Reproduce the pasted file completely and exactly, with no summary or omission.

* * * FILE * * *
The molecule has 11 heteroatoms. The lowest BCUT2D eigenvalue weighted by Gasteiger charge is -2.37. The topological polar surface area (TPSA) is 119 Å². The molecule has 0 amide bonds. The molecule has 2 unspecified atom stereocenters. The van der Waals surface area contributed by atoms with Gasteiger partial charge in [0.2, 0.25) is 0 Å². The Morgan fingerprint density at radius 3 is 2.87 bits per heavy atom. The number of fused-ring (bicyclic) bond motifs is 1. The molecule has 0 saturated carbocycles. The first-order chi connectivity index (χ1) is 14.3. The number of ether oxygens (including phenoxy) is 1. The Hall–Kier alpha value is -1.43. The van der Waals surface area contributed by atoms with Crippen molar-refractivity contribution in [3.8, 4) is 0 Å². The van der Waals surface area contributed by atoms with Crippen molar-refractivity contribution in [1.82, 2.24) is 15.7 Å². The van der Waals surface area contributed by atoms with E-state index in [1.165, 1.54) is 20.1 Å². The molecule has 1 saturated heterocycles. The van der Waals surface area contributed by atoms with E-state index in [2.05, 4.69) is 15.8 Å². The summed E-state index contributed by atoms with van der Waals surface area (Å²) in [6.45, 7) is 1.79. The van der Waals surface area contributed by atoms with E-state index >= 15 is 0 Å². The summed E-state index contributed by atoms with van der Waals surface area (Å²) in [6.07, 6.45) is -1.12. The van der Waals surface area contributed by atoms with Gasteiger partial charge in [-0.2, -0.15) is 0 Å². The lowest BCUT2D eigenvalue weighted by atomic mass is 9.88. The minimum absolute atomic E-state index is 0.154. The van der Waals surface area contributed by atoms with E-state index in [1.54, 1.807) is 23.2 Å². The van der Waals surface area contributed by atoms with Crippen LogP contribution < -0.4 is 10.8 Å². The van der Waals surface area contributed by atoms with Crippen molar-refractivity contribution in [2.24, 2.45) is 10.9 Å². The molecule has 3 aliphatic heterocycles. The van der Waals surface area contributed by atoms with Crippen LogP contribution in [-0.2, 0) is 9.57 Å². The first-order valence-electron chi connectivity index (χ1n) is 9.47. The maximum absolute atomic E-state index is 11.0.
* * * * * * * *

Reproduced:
The molecule has 11 heteroatoms. The lowest BCUT2D eigenvalue weighted by Gasteiger charge is -2.37. The topological polar surface area (TPSA) is 119 Å². The molecule has 0 amide bonds. The molecule has 2 unspecified atom stereocenters. The van der Waals surface area contributed by atoms with Gasteiger partial charge in [0.2, 0.25) is 0 Å². The Morgan fingerprint density at radius 3 is 2.87 bits per heavy atom. The number of fused-ring (bicyclic) bond motifs is 1. The molecule has 0 saturated carbocycles. The first-order chi connectivity index (χ1) is 14.3. The number of ether oxygens (including phenoxy) is 1. The Hall–Kier alpha value is -1.43. The van der Waals surface area contributed by atoms with Crippen molar-refractivity contribution in [3.8, 4) is 0 Å². The van der Waals surface area contributed by atoms with Crippen molar-refractivity contribution in [1.82, 2.24) is 15.7 Å². The van der Waals surface area contributed by atoms with E-state index in [1.165, 1.54) is 20.1 Å². The molecule has 1 saturated heterocycles. The van der Waals surface area contributed by atoms with E-state index in [2.05, 4.69) is 15.8 Å². The summed E-state index contributed by atoms with van der Waals surface area (Å²) in [6.45, 7) is 1.79. The van der Waals surface area contributed by atoms with E-state index >= 15 is 0 Å². The summed E-state index contributed by atoms with van der Waals surface area (Å²) in [6.07, 6.45) is -1.12. The van der Waals surface area contributed by atoms with Gasteiger partial charge in [-0.2, -0.15) is 0 Å². The lowest BCUT2D eigenvalue weighted by atomic mass is 9.88. The minimum absolute atomic E-state index is 0.154. The van der Waals surface area contributed by atoms with E-state index in [1.54, 1.807) is 23.2 Å². The van der Waals surface area contributed by atoms with Crippen LogP contribution < -0.4 is 10.8 Å². The van der Waals surface area contributed by atoms with Crippen molar-refractivity contribution in [2.24, 2.45) is 10.9 Å². The molecule has 3 aliphatic heterocycles. The van der Waals surface area contributed by atoms with Crippen LogP contribution in [-0.2, 0) is 9.57 Å². The first-order valence-electron chi connectivity index (χ1n) is 9.47. The maximum absolute atomic E-state index is 11.0.